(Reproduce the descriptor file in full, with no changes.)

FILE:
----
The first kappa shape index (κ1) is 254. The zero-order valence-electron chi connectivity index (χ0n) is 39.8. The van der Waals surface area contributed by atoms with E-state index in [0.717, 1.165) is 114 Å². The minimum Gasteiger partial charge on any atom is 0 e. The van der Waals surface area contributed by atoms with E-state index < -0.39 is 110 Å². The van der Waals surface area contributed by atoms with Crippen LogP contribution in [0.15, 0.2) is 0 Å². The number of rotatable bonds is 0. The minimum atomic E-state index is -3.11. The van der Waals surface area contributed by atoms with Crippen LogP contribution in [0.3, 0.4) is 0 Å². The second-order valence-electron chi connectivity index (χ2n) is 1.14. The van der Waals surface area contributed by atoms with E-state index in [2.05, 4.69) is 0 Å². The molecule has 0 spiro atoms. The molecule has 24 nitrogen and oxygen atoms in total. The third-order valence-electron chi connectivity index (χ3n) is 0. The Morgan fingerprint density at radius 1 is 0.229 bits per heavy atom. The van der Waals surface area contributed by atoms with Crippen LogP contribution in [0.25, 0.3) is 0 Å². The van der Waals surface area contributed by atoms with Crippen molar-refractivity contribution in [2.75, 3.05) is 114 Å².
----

The first kappa shape index (κ1) is 254. The zero-order valence-electron chi connectivity index (χ0n) is 39.8. The van der Waals surface area contributed by atoms with E-state index in [0.717, 1.165) is 114 Å². The minimum Gasteiger partial charge on any atom is 0 e. The van der Waals surface area contributed by atoms with E-state index < -0.39 is 110 Å². The van der Waals surface area contributed by atoms with Crippen LogP contribution in [0.15, 0.2) is 0 Å². The number of rotatable bonds is 0. The minimum atomic E-state index is -3.11. The van der Waals surface area contributed by atoms with Crippen LogP contribution in [0.3, 0.4) is 0 Å². The second-order valence-electron chi connectivity index (χ2n) is 1.14. The van der Waals surface area contributed by atoms with E-state index in [2.05, 4.69) is 0 Å². The molecule has 0 spiro atoms. The molecule has 24 nitrogen and oxygen atoms in total. The third-order valence-electron chi connectivity index (χ3n) is 0. The Morgan fingerprint density at radius 1 is 0.229 bits per heavy atom. The van der Waals surface area contributed by atoms with Crippen LogP contribution in [0.25, 0.3) is 0 Å². The van der Waals surface area contributed by atoms with Crippen molar-refractivity contribution in [2.75, 3.05) is 114 Å².